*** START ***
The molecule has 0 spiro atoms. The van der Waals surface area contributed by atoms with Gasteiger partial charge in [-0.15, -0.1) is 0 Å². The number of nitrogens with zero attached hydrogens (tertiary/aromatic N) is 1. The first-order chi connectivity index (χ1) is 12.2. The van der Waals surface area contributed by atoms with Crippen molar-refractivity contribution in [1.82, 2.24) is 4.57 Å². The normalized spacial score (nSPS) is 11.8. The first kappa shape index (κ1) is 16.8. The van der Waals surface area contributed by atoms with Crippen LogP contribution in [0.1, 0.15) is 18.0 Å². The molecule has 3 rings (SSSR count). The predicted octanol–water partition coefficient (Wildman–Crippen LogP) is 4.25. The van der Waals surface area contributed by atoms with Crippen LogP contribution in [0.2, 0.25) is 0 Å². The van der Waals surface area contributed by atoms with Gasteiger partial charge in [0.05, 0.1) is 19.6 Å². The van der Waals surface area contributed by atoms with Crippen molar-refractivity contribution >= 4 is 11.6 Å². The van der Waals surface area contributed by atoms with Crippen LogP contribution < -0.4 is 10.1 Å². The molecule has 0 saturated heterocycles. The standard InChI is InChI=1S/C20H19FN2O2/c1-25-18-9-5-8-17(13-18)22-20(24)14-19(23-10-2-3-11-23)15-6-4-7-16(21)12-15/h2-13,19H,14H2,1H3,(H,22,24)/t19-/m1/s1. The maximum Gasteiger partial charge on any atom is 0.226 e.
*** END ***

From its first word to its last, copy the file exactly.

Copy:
The molecule has 0 spiro atoms. The van der Waals surface area contributed by atoms with Gasteiger partial charge in [-0.15, -0.1) is 0 Å². The number of nitrogens with zero attached hydrogens (tertiary/aromatic N) is 1. The first-order chi connectivity index (χ1) is 12.2. The van der Waals surface area contributed by atoms with Crippen molar-refractivity contribution in [1.82, 2.24) is 4.57 Å². The normalized spacial score (nSPS) is 11.8. The first kappa shape index (κ1) is 16.8. The van der Waals surface area contributed by atoms with Crippen LogP contribution in [0.1, 0.15) is 18.0 Å². The molecule has 3 rings (SSSR count). The predicted octanol–water partition coefficient (Wildman–Crippen LogP) is 4.25. The van der Waals surface area contributed by atoms with Crippen LogP contribution in [0.2, 0.25) is 0 Å². The van der Waals surface area contributed by atoms with Gasteiger partial charge in [0.05, 0.1) is 19.6 Å². The van der Waals surface area contributed by atoms with Crippen molar-refractivity contribution >= 4 is 11.6 Å². The van der Waals surface area contributed by atoms with Crippen LogP contribution < -0.4 is 10.1 Å². The molecule has 0 saturated heterocycles. The standard InChI is InChI=1S/C20H19FN2O2/c1-25-18-9-5-8-17(13-18)22-20(24)14-19(23-10-2-3-11-23)15-6-4-7-16(21)12-15/h2-13,19H,14H2,1H3,(H,22,24)/t19-/m1/s1. The maximum Gasteiger partial charge on any atom is 0.226 e.